Looking south on State at Jackson, 1892, Chicago
Air raid manual, 1942, Chicago.
No smoking outside during a blackout…it’ll give you away.
Passengers in the observation car on the Hiawatha speed towards Chicago from Milwaukee , 1952.
This looks like a still from Mad Men, but, like, in the future.
For you New Yorkers out there, or just anybody who wants to hear more about life in the Second City, our admissions counselor for NYC wrote a companion post to our “Chicagoan in Chicago” blog post from earlier in the summer. Go out and read it!
Two photos taken from Lake Shore Drive at Belmont, looking south, 1951, Chicago.
Notice the three wide parallel lines that run along the drive. These were called “fins” and could be hydraulically raised or lowered depending on the time of day to regulate traffic patterns.
The first photo was taken between 6:30-9:30 am. One fin would be raised, creating 2 lanes of north bound traffic and 6 (!) lanes of south bound traffic.
The second photo was taken between 4 and 7 pm, showing 6 lanes designated as north bound (with three “express” lanes in the center) and 2 lanes as south bound.
During non-rush hour traffic, only one fin would be raised in the center, creating 4 north bound and 4 south bound lanes - the permanent configuration we have today.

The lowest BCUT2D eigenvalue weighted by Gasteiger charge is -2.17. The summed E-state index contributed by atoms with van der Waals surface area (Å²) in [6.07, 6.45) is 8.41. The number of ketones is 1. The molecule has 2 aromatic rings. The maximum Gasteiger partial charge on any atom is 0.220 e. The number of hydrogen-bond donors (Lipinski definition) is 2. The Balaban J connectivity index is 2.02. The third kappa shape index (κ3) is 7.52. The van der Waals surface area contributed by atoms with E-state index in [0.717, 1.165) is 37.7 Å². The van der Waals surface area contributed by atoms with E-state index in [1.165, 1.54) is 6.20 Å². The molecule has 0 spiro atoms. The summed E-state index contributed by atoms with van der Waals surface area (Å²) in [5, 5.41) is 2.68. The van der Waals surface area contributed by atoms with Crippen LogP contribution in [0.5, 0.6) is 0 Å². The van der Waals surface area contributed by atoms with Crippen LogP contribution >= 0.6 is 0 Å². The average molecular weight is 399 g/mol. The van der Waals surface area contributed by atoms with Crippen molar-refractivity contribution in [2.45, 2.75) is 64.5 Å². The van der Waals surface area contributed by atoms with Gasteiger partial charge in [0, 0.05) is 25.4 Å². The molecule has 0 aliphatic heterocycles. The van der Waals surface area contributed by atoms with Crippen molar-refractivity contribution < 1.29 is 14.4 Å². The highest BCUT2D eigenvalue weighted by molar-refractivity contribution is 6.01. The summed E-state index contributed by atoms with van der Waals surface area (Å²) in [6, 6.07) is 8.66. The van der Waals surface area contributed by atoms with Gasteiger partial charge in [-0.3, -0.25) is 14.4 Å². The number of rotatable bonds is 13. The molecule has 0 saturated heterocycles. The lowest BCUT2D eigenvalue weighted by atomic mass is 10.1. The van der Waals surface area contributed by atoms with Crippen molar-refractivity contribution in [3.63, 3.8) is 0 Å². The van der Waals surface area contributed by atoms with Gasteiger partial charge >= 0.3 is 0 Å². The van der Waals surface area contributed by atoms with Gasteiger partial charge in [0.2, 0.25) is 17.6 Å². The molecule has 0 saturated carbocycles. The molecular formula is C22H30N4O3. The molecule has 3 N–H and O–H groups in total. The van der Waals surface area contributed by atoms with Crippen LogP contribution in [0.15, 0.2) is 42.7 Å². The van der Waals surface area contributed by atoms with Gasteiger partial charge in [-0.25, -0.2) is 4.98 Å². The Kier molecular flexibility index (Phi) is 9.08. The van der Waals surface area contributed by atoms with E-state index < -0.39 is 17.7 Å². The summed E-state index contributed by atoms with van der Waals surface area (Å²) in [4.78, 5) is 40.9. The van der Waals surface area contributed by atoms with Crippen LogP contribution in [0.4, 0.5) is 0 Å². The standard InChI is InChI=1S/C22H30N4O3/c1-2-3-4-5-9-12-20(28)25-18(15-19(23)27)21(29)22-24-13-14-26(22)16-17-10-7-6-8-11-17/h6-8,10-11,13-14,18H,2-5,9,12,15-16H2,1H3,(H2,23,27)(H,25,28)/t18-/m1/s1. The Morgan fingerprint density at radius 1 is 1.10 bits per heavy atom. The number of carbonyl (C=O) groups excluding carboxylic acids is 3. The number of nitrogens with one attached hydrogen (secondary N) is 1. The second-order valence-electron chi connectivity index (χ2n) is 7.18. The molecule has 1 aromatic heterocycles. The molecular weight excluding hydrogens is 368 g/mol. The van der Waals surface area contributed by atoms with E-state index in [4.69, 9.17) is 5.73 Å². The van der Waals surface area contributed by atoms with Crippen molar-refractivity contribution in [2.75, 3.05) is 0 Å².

I imagine this had the potential of creating chaos as the fins appeared or disappeared, but there are many mornings during my standstill commute downtown that I wish this was still in practice!
Maybe civil engineering experiments aren’t cool to everyone, but they’re cool to me!
Boarding a north bound 151 at a bus stop on North Michican Ave and the river, 1932, Chicago
The 151 still runs; its route only slightly deviating from the one 80 years ago.
Decaying sign on one of the original south-side Harold’s Chicken Shacks, 1986, Chicago.
Harold’s Hyde Park outpost is still a Saturday night staple of student dining on the cheap.
Carl Sandburg surveys his city from the Board of Trade, 1957, Chicago. Grey Villet
Martin Barbe was a prominent Chicago clothing manufacturer with the wholesale firm Barbe, Benedict & Goldman that specialized in cloaks and capes. Barbe’s residence, located on a large corner lot on South Prairie Avenue, was unique among Adler & Sullivan’s early houses. While other designs conformed to rowhouse prototypes, this was a completely detached modern country villa when it was built in 1884. Set back on its site, the home was defined by high gables, projecting window bays, and arches. The facade was a mix of brick, stone, wood, decorative terra cotta, ornamental sheet metal, and slate. The building was demolished in 1963.
(Top Photo: Aaron Siskind; Bottom Photo: Richard Nickel)
Orange is the New Black, season 2 episode 1, 2014
This reminds me to watch season 2.